Erin Ormond and Ella Simon start out seeing the world in black and white but before long, their characters’ lives take on a more colourful tone. Photo: Cim MacDonald
All is not what it seems in the Chemainus Theatre Festival’s presentation of Mary Chase’s play, Harvey, which runs until May 28.
Of course, it all starts with Harvey, the six-foot white rabbit, who can apparently only be seen by Elwood P. Dowd, but the story unfolds surprisingly from there.
“He’s nuts, he needs to be committed,” claim Elwood’s relatives, Veta (Erin Ormond) and Myrtle Mae (Ella Simon), but once the audience meets Elwood, they realize he’s a pretty cool guy, for all his oddities.
This production welcomes the Festival’s artistic director, Mark DuMez, back to the stage in the role of Elwood, and there couldn’t have been a better choice to breathe vibrant life into the gentle fellow with the imaginary pal.
All DuMez’s own well-known courtliness is a superb asset in this production; Elwood looks on the world through his own colourful kaleidescope.
And colourful is a key word here.
When the play begins, the set and the characters, are monochromatic, indicating subtly the sterility of their lives.
The only dash of colour is supplied by Elwood with his brilliant turquoise sweater and socks. Slowly, as the scenes change, more and more colour is added to the costumes and the set as his exuberant life flows outward, warming the world around him.
But no one sees it.
Veta is obsessed by trying to climb the social ladder, but, in some of Erin Ormond’s best work at Chemainus, we see that she’s not as sure of herself as she hopes to portray.
As her daughter, Myrtle Mae, Ella Simons is in her element, bringing all her delicious abilities in physical comedy to bear.
At the sanitorium, Bernard Cuffling as Dr. Chumley, Mack Gordon as Dr. Sanderson, and Jay Clift as Duane Wilson are ably joined by Simon in her other role of the flirtatious Nurse Kelly.
There’s an element of French farce to this play: people are whisked on and off stage through doors, but Elwood meanders surefootedly through it all without even realizing he’s in any danger.
In fact, it’s his family who realize they are in danger as the play nears its conclusion, and act decisively to bring this fun evening to a surprising conclusion.
This comedy has a lot to say, comments star, artistic director
DuMez talked about Harvey and playing Elwood.
Older theatregoers may feel they know the story or even have seen it on TV.
“They did a movie of it with Jimmy Stewart and also did a remake of the play when he was older. But the original play came before the movie; Mary Chase wrote it in the 1940s. What I’m finding is that a lot of people have a vague, or a fuzzy memory of something about a rabbit,” he said, adding that the story stands up well.
“The premise has a lot to say. It’s a really interesting and engaging comedy in its own right. The idea that Elwood sees a white rabbit that he hangs out with and is one of his best friends taps into Celtic mythology and into the trickster legends of other cultures. But, of course, there is also the question: is he mentally ill or does he have a drinking problem? And how does that impact his community and his family?”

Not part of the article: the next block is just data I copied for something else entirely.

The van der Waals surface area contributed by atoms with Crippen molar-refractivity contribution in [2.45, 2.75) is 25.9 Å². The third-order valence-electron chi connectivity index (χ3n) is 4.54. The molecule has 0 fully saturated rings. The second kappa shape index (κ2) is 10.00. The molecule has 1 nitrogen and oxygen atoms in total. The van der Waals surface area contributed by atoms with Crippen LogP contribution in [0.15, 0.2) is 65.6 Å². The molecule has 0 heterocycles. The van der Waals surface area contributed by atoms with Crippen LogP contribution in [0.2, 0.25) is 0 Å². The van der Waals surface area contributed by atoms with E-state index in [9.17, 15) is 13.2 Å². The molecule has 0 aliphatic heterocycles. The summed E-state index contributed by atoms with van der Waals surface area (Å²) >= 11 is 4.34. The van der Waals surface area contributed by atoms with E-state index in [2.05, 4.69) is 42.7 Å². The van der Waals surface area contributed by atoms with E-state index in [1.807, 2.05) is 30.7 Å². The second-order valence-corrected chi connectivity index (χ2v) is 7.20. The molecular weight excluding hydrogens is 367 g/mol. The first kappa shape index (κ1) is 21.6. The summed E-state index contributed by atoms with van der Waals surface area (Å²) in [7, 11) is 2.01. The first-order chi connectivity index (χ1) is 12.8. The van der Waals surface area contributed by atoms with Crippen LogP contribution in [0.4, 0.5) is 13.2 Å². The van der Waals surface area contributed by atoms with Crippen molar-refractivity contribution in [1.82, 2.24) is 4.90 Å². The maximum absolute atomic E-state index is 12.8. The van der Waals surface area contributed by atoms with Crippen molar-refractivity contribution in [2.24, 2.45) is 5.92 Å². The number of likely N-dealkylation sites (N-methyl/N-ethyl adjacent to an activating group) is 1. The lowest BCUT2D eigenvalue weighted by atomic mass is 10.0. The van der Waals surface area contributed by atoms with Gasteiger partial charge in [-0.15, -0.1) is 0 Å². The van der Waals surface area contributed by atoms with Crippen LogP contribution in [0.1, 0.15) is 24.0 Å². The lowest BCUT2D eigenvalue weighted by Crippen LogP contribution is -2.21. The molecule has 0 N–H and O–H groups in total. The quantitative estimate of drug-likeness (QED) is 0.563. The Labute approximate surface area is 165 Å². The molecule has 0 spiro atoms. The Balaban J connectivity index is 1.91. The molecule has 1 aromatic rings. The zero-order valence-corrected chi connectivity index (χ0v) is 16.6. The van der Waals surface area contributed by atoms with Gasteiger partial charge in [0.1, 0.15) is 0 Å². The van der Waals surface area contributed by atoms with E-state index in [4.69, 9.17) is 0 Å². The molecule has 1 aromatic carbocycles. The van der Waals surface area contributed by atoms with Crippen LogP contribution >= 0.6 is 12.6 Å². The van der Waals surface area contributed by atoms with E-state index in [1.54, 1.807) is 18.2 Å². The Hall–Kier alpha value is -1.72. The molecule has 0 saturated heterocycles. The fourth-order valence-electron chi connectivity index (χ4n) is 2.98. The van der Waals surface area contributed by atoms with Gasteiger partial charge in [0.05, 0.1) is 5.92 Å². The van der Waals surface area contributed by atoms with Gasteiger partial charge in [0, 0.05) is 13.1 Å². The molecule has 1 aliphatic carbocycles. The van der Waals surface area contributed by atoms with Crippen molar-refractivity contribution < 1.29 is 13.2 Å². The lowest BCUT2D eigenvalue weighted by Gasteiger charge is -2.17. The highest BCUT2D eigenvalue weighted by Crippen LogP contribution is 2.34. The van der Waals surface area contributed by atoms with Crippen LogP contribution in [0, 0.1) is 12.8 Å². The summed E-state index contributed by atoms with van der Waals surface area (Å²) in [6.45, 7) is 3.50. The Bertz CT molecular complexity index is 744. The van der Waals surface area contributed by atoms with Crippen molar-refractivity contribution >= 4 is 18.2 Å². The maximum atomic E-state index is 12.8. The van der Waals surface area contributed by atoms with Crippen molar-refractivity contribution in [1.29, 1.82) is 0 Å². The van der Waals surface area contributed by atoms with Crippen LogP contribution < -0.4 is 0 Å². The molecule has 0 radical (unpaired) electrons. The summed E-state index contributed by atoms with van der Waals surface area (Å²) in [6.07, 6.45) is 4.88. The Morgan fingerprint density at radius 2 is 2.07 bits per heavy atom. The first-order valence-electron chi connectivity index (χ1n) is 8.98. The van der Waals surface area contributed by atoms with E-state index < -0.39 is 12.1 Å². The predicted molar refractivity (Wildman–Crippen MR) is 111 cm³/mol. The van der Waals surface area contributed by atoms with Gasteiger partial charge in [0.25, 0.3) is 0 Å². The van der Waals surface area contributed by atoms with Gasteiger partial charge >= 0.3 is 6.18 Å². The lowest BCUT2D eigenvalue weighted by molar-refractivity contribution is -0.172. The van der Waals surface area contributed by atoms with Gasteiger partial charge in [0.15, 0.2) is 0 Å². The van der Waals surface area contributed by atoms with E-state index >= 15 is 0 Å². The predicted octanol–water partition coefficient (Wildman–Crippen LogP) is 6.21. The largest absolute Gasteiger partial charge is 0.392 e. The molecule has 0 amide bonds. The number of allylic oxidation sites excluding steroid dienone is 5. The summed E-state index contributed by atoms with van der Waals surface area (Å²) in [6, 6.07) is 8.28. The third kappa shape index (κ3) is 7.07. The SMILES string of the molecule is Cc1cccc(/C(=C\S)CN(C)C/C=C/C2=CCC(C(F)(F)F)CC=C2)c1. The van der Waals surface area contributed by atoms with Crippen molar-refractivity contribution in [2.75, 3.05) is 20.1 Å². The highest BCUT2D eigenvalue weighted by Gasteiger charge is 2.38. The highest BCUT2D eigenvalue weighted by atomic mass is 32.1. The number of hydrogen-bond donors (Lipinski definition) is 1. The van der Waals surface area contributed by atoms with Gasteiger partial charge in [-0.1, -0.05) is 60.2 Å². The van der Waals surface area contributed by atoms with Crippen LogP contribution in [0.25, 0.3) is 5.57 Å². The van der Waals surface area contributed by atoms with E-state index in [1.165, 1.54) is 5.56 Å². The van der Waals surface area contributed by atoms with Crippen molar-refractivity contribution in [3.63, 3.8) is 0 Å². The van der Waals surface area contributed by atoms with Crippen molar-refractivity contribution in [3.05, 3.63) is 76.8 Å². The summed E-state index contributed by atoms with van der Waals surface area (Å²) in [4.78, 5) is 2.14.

The possibility of mental illness may sound a bit grim, but this is a comedy.
“I say it’s got a lot of hop, when I’m being facetious. It’s got a lot of bubble,” DuMez said. “It’s funny. The characters are very sturdy, they have very strong agendas. And the actors, the company we’ve got, are all people I’ve been on stage with or had the pleasure to direct. That’s making it a lot of fun.”
The costumes are gorgeous and they’ve been working with two revolving sets, he said.
“I think the play leaps off the page a lot; for being an old play, it really pops.”
Younger audiences who’ve never heard of Harvey, or the concept of an imaginary friend, can just sit back and enjoy the comedy, he said.
“It’s very approachable, very understandable.”
The idea of having an imaginary friend can be found in many cultures, and at many times of life, but “if that friend is substantial enough in your imagination you have to question if it’s imaginary or not. That’s what the story plays with,” he said.
And then, there is the utterly useless “reality” of the social climbers in the story.
“That allows people to consider the idea: if we don’t have kindness, what are we living for? To be present with people in the moment is important.”
Wearing his artistic director’s hat, DuMez said he’s delighted with the way this season is going at Chemainus.
“It’s been wonderful. Last season was good and I think we’re reaping some of the benefits of that audience loyalty and enthusiasm. We’ve had a great start to the season this year. It’s been really fun, and we’re hoping for more of the same.”